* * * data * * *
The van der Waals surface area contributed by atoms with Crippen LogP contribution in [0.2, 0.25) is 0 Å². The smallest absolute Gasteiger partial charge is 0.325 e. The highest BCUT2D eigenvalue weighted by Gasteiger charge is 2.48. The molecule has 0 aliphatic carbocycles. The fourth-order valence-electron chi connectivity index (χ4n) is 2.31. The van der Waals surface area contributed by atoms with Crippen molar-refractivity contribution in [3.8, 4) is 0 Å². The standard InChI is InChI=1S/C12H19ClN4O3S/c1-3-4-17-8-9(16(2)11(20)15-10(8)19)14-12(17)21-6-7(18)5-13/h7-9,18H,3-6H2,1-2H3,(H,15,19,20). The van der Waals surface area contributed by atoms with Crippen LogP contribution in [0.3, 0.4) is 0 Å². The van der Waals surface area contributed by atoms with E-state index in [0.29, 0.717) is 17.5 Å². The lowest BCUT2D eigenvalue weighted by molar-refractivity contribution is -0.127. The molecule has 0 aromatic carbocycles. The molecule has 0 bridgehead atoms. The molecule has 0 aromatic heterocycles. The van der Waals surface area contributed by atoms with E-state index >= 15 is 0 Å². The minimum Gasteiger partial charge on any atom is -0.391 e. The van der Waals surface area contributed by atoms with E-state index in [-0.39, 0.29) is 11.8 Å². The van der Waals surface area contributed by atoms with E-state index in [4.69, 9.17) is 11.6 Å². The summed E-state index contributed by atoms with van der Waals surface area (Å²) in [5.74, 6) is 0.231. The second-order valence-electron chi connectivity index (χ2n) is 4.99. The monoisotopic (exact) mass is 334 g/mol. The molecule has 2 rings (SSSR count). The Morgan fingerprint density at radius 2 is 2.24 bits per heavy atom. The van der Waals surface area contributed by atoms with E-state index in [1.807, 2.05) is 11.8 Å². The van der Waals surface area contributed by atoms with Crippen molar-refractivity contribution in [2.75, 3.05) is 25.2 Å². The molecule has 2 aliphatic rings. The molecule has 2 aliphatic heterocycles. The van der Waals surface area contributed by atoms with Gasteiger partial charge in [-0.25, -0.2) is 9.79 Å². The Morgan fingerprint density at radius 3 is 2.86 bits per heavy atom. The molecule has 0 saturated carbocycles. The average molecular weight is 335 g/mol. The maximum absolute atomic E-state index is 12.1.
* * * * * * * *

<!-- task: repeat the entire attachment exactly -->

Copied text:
The van der Waals surface area contributed by atoms with Crippen LogP contribution in [0.2, 0.25) is 0 Å². The smallest absolute Gasteiger partial charge is 0.325 e. The highest BCUT2D eigenvalue weighted by Gasteiger charge is 2.48. The molecule has 0 aliphatic carbocycles. The fourth-order valence-electron chi connectivity index (χ4n) is 2.31. The van der Waals surface area contributed by atoms with Crippen molar-refractivity contribution in [3.8, 4) is 0 Å². The standard InChI is InChI=1S/C12H19ClN4O3S/c1-3-4-17-8-9(16(2)11(20)15-10(8)19)14-12(17)21-6-7(18)5-13/h7-9,18H,3-6H2,1-2H3,(H,15,19,20). The van der Waals surface area contributed by atoms with Crippen LogP contribution in [0.3, 0.4) is 0 Å². The van der Waals surface area contributed by atoms with E-state index in [0.29, 0.717) is 17.5 Å². The lowest BCUT2D eigenvalue weighted by molar-refractivity contribution is -0.127. The molecule has 0 aromatic carbocycles. The molecule has 0 bridgehead atoms. The molecule has 0 aromatic heterocycles. The van der Waals surface area contributed by atoms with E-state index >= 15 is 0 Å². The minimum Gasteiger partial charge on any atom is -0.391 e. The van der Waals surface area contributed by atoms with E-state index in [-0.39, 0.29) is 11.8 Å². The van der Waals surface area contributed by atoms with E-state index in [4.69, 9.17) is 11.6 Å². The summed E-state index contributed by atoms with van der Waals surface area (Å²) in [5.74, 6) is 0.231. The second-order valence-electron chi connectivity index (χ2n) is 4.99. The monoisotopic (exact) mass is 334 g/mol. The molecule has 2 rings (SSSR count). The Morgan fingerprint density at radius 2 is 2.24 bits per heavy atom. The van der Waals surface area contributed by atoms with E-state index in [1.807, 2.05) is 11.8 Å². The van der Waals surface area contributed by atoms with Crippen molar-refractivity contribution in [2.75, 3.05) is 25.2 Å². The molecule has 2 aliphatic rings. The molecule has 2 aliphatic heterocycles. The van der Waals surface area contributed by atoms with Gasteiger partial charge in [-0.25, -0.2) is 9.79 Å². The Morgan fingerprint density at radius 3 is 2.86 bits per heavy atom. The molecule has 0 saturated carbocycles. The average molecular weight is 335 g/mol. The maximum absolute atomic E-state index is 12.1.